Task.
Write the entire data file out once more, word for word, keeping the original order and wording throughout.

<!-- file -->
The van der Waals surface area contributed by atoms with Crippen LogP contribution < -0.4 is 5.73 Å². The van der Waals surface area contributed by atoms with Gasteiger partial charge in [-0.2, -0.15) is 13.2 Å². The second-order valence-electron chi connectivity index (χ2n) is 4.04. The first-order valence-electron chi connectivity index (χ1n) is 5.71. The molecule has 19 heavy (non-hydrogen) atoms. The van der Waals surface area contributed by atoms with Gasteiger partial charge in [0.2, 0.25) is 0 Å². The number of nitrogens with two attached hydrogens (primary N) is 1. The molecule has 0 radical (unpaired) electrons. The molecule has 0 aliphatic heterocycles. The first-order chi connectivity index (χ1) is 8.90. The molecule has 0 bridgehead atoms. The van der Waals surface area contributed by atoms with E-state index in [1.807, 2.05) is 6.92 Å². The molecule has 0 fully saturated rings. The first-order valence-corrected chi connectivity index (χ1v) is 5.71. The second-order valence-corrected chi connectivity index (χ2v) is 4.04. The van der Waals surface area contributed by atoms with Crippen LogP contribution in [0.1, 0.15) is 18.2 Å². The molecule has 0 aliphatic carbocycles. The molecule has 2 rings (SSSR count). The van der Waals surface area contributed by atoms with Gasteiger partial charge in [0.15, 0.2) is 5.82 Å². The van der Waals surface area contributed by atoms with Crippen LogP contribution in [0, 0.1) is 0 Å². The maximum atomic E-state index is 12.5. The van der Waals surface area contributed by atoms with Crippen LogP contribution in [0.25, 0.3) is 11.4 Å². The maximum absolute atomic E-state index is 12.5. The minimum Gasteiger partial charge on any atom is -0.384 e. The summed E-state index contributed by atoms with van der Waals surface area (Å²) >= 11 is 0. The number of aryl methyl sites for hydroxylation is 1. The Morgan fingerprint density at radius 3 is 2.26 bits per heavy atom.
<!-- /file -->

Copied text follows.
The van der Waals surface area contributed by atoms with Crippen LogP contribution < -0.4 is 5.73 Å². The van der Waals surface area contributed by atoms with Gasteiger partial charge in [-0.2, -0.15) is 13.2 Å². The second-order valence-electron chi connectivity index (χ2n) is 4.04. The first-order valence-electron chi connectivity index (χ1n) is 5.71. The molecule has 19 heavy (non-hydrogen) atoms. The van der Waals surface area contributed by atoms with Gasteiger partial charge in [0.2, 0.25) is 0 Å². The number of nitrogens with two attached hydrogens (primary N) is 1. The molecule has 0 radical (unpaired) electrons. The molecule has 0 aliphatic heterocycles. The first-order chi connectivity index (χ1) is 8.90. The molecule has 0 bridgehead atoms. The van der Waals surface area contributed by atoms with E-state index in [1.807, 2.05) is 6.92 Å². The molecule has 0 fully saturated rings. The first-order valence-corrected chi connectivity index (χ1v) is 5.71. The second-order valence-corrected chi connectivity index (χ2v) is 4.04. The van der Waals surface area contributed by atoms with Crippen LogP contribution in [0.1, 0.15) is 18.2 Å². The molecule has 0 aliphatic carbocycles. The molecule has 2 rings (SSSR count). The van der Waals surface area contributed by atoms with Gasteiger partial charge in [0.15, 0.2) is 5.82 Å². The van der Waals surface area contributed by atoms with Crippen LogP contribution in [0, 0.1) is 0 Å². The maximum atomic E-state index is 12.5. The van der Waals surface area contributed by atoms with Crippen LogP contribution in [0.25, 0.3) is 11.4 Å². The maximum absolute atomic E-state index is 12.5. The minimum Gasteiger partial charge on any atom is -0.384 e. The summed E-state index contributed by atoms with van der Waals surface area (Å²) >= 11 is 0. The number of aryl methyl sites for hydroxylation is 1. The Morgan fingerprint density at radius 3 is 2.26 bits per heavy atom.